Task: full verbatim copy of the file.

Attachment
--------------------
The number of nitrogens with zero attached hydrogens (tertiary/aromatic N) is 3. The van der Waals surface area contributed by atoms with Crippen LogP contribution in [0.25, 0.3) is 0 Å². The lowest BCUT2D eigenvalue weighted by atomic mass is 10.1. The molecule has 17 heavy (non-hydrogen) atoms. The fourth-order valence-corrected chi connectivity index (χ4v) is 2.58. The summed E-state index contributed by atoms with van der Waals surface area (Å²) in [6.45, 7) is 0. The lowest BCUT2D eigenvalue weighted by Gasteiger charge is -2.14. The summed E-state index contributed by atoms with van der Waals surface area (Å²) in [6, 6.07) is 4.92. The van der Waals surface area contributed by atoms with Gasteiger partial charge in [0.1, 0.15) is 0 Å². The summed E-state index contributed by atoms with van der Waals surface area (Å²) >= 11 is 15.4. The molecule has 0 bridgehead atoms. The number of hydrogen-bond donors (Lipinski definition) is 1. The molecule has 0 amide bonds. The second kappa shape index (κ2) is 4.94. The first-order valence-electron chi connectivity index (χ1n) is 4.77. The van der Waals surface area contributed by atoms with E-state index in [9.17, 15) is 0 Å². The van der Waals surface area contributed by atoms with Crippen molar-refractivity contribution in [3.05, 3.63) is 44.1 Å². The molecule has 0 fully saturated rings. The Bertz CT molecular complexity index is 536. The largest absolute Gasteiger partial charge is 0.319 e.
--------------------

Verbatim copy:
The number of nitrogens with zero attached hydrogens (tertiary/aromatic N) is 3. The van der Waals surface area contributed by atoms with Crippen LogP contribution in [0.25, 0.3) is 0 Å². The lowest BCUT2D eigenvalue weighted by atomic mass is 10.1. The molecule has 17 heavy (non-hydrogen) atoms. The fourth-order valence-corrected chi connectivity index (χ4v) is 2.58. The summed E-state index contributed by atoms with van der Waals surface area (Å²) in [6.45, 7) is 0. The lowest BCUT2D eigenvalue weighted by Gasteiger charge is -2.14. The summed E-state index contributed by atoms with van der Waals surface area (Å²) in [6, 6.07) is 4.92. The van der Waals surface area contributed by atoms with Gasteiger partial charge in [0.1, 0.15) is 0 Å². The summed E-state index contributed by atoms with van der Waals surface area (Å²) >= 11 is 15.4. The molecule has 0 bridgehead atoms. The number of hydrogen-bond donors (Lipinski definition) is 1. The molecule has 0 amide bonds. The second kappa shape index (κ2) is 4.94. The first-order valence-electron chi connectivity index (χ1n) is 4.77. The van der Waals surface area contributed by atoms with E-state index in [9.17, 15) is 0 Å². The van der Waals surface area contributed by atoms with Crippen molar-refractivity contribution in [3.05, 3.63) is 44.1 Å². The molecule has 0 fully saturated rings. The Bertz CT molecular complexity index is 536. The largest absolute Gasteiger partial charge is 0.319 e.